United States President George W. Bush will meet today with Palestinian Authority President Mahmoud Abbas and tell him that the choice before him "is of a state or chaos." Bush's message for Israel stressed the need to remove illegal West Bank outposts.
Bush, who began a visit to Israel and the Palestinian Authority yesterday as part of an eight-day tour of the Middle East, told Prime Minister Ehud Olmert that it would be to the advantage of Israel and the Palestinians to reach a final-status agreement while he was still president.
Those who met the president yesterday said that he appeared impatient and eager for achievements, and felt that if the diplomatic process between Israel and the Palestinians hits an impasse due to domestic political problems in Israel and the PA, then he would not hesitate to end his involvement in the process.
The U.S. president arrived at Ben Gurion International Airport at noon and following an official reception ceremony, met for talks with President Shimon Peres and Prime Minister Ehud Olmert.
The meeting with Olmert began with a closed-door discussion on the Iranian nuclear threat, and was followed by an expanded forum, with Foreign Minister Tzipi Livni and Defense Minister Ehud Barak, during which Israel presented its security requirements from the Palestinians.
The prime minister discussed with Bush one of the main principles guiding Israel in the negotiations with the Palestinians, namely that "the status of Jerusalem and the large settlement blocs is not equal to that of the other settlements in the West Bank."
Olmert said that the president asked for his commitment to an end to the confiscation of land in the West Bank, an end to the construction of new settlements, and the evacuation of illegal outposts.
"Sometimes not everyone is pleased with our position on this matter and we do not hide it," Olmert said. "The Palestinians too, know that there is no new construction or confiscation of land, but they also know that Jerusalem and the settlement blocs do not share the same status as the rest of the West Bank."
But in a clear message to the leader of Yisrael Beitenu, Vice Premier Avigdor Lieberman, who is threatening to leave the coalition over concessions to the Palestinians, Olmert said that "I do hope that all the coalition partners will remain in it.
"I do not think that there is anyone who would like to see this government become unstable. Our differences are much smaller," Olmert added.
For his part, Bush was adamant about the outposts. "The outposts must be evacuated. We have been talking about this for four years. They are illegal and they have to evacuate them," the president said.
However, Bush said that he does not intend to dictate an agreement to the two sides.
"My trip here is a sufficient push," he said. "But an agreement that we dictate will not hold. We are willing to help, but the two sides must reach an agreement on their own."
Bush did note that the two sides must progress on the core issues - Jerusalem, refugees, borders.
He also said that "it is necessary to define what a Palestinian state will look like."
The prime minister emphasized Israel's commitment to progress. "I am not afraid of difficult decisions," Olmert said. "I am willing to make decisions that will include painful compromises. We have no interest in delaying the negotiations to a time when, God forbid, there will be changes on the Palestinian side, or delay them at a time when we have such significant American support."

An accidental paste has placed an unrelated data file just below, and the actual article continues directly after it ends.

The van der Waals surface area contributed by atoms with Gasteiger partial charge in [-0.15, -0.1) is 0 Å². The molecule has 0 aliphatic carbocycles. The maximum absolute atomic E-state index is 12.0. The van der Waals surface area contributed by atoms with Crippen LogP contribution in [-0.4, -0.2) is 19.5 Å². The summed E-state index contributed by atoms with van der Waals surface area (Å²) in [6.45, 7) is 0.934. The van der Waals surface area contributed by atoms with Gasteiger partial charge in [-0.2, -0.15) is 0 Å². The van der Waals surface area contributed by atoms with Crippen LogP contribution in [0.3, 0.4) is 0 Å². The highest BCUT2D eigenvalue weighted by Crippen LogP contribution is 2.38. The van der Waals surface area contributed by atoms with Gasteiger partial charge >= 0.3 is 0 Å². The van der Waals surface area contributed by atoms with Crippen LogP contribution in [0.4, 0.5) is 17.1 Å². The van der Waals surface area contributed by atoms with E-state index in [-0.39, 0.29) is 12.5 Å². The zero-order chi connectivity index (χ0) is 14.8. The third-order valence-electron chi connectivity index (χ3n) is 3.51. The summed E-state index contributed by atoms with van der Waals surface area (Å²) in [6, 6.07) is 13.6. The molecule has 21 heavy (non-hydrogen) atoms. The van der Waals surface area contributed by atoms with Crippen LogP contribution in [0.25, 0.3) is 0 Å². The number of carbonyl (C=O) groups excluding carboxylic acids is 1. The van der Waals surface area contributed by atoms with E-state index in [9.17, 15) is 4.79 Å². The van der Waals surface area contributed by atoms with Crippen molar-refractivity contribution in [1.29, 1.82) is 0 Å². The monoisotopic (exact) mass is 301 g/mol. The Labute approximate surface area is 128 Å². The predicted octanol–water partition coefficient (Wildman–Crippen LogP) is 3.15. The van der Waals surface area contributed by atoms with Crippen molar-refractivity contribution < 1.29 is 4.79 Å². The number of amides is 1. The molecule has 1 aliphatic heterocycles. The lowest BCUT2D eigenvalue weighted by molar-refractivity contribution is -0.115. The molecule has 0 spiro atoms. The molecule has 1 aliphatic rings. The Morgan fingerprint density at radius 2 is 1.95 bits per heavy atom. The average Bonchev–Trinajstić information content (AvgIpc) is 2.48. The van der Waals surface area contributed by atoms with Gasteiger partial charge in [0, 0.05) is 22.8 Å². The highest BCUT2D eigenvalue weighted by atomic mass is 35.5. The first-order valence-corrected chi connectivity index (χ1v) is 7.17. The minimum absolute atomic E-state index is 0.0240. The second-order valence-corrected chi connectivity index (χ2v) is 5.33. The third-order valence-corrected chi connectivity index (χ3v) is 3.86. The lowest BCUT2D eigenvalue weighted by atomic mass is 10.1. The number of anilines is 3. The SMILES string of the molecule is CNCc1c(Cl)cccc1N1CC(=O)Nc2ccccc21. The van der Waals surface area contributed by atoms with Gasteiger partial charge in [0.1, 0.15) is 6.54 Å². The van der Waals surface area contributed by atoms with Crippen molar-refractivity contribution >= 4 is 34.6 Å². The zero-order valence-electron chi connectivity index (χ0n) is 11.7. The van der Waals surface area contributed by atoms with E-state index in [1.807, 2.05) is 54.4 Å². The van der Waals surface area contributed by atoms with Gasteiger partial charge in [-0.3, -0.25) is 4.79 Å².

Among Israel's security requirements brought before Bush is the demand for the freedom to operate in the West Bank and the Gaza Strip throughout the period of the negotiations; Palestinian disarmament and Israeli security monitoring over the future Palestinian state; the presence of security forces in the Jordan Valley for a considerable period after an accord is reached, and the right to deploy the IDF in the West Bank during an emergency.
Livni briefed the president on the progress in the negotiations with the Palestinians.
Bush asked many questions and showed a detailed command of the issues.
Iran's nuclear program
The U.S. president also stressed yesterday that "Iran was a threat, Iran is a threat, and Iran will be a threat if the international community does not come together and prevent that nation from the development of the know-how to build a nuclear weapon."
At a press conference following his meeting with Olmert, Bush said that the National Intelligence Estimate on Iran's nuclear program did not alter his stance.
"I interpreted it [the NIE] to mean you better take the Iranian's threat seriously," he added.
Iran's nuclear program was at the center of the closed-door meeting between Bush and Olmert. The prime minister presented Bush with a detailed briefing prepared by Israeli intelligence in recent weeks, following the NIE report which concluded that Iran had frozen its nuclear weapons program in 2003.
"Our unequivocal conclusion," Olmert said, referring to the Israeli report, "is that they [the Iranians] are busy developing nuclear weapons."
Bush agreed, saying that his understanding of the NIE report is that the Iranians could resume their weapons program with the same ease that they froze it in 2003.
He reiterated his view that diplomatic and economic pressure should be used to block Iran from developing nuclear weapons, and said that Iran is paying an economic price for its intransigence.
Bush stressed that the United States is not in conflict with the Iranian people, but warned that the actions of its government are leading to Iran's isolation.
During the press conference, Bush also referred to the recent incident in the Persian Gulf in which Iran's Revolutionary Guard used speedboats to challenge three U.S. Navy warships in the Straits of Hormuz. He warned them "not to do it" saying that the implications of any such action would be severe.
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